What is the unit of measurement for cholesterol?

Healthcare providers measure cholesterol levels as milligrams of cholesterol per deciliter of blood. The abbreviation is mg/dL. Providers use these same units to measure your triglycerides.

What are normal cholesterol levels?

Normal cholesterol levels vary based on your age and sex assigned at birth.

Normal cholesterol levels by age chart

The chart below shows normal cholesterol levels. Healthcare providers consider these numbers healthy for most people. If you have heart disease or many risk factors, your LDL target may be different. Your healthcare provider may want your LDL level to be below 70 mg/dL. So, it’s important to talk with your provider about your test results and what they mean for you.

All units in the chart below are mg/dL.

19 and youngerBelow 170Below 120Below 110Above 45
20 and older125 to 200Below 130Below 100People assigned male at birth: 40 or higher
People assigned female at birth: 50 or higher

As you review your results, remember that you want your LDL to be low and your HDL to be high. Ideally, your HDL should be above 60. It’s the helpful cholesterol. An HDL above 60 offers you protection against heart disease.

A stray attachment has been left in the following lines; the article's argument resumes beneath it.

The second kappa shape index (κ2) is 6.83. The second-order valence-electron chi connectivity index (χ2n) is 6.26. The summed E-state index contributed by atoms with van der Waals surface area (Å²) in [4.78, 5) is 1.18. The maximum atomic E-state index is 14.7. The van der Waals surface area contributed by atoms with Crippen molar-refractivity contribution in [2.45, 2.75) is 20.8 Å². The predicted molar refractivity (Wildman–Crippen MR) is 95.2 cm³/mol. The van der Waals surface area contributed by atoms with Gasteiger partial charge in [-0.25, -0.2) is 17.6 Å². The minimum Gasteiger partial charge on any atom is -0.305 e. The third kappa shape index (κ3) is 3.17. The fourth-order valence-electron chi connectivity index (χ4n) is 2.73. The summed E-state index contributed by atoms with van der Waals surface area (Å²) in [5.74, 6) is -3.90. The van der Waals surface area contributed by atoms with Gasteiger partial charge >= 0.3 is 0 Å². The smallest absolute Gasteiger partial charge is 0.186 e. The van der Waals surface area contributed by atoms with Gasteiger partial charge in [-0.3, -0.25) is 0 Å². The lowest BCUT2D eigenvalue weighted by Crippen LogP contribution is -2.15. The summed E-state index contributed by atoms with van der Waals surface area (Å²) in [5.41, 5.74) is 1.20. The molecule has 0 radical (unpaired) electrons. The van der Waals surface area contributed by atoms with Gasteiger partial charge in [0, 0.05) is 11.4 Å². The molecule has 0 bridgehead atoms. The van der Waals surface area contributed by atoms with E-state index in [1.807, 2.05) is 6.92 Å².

How can I lower my cholesterol?

You can lower your cholesterol through heart-healthy lifestyle changes. They include a heart-healthy eating plan, weight management, and regular physical activity.

If the lifestyle changes alone do not lower your cholesterol enough, you may also need to take medicines. There are several types of cholesterol-lowering drugs available, including statins. If you take medicines to lower your cholesterol, you still should continue with the lifestyle changes.

Some people with familial hypercholesterolemia (FH) may receive a treatment called lipoprotein apheresis. This treatment uses a filtering machine to remove LDL cholesterol from the blood. Then the machine returns the rest of the blood back to the person.


3 responses to “Cholesterol”

  1. […] dyslipidemia, for example, high cholesterol levels […]

  2. […] may help multiple factors that impact your cardiovascular health, like blood pressure, heart rate, cholesterol levels, and triglycerides. High blood pressure is a risk factor for many cardiovascular conditions such […]

  3. […] levels of LDL (bad) cholesterol are linked to an increased risk of heart […]

Leave a Reply

%d bloggers like this: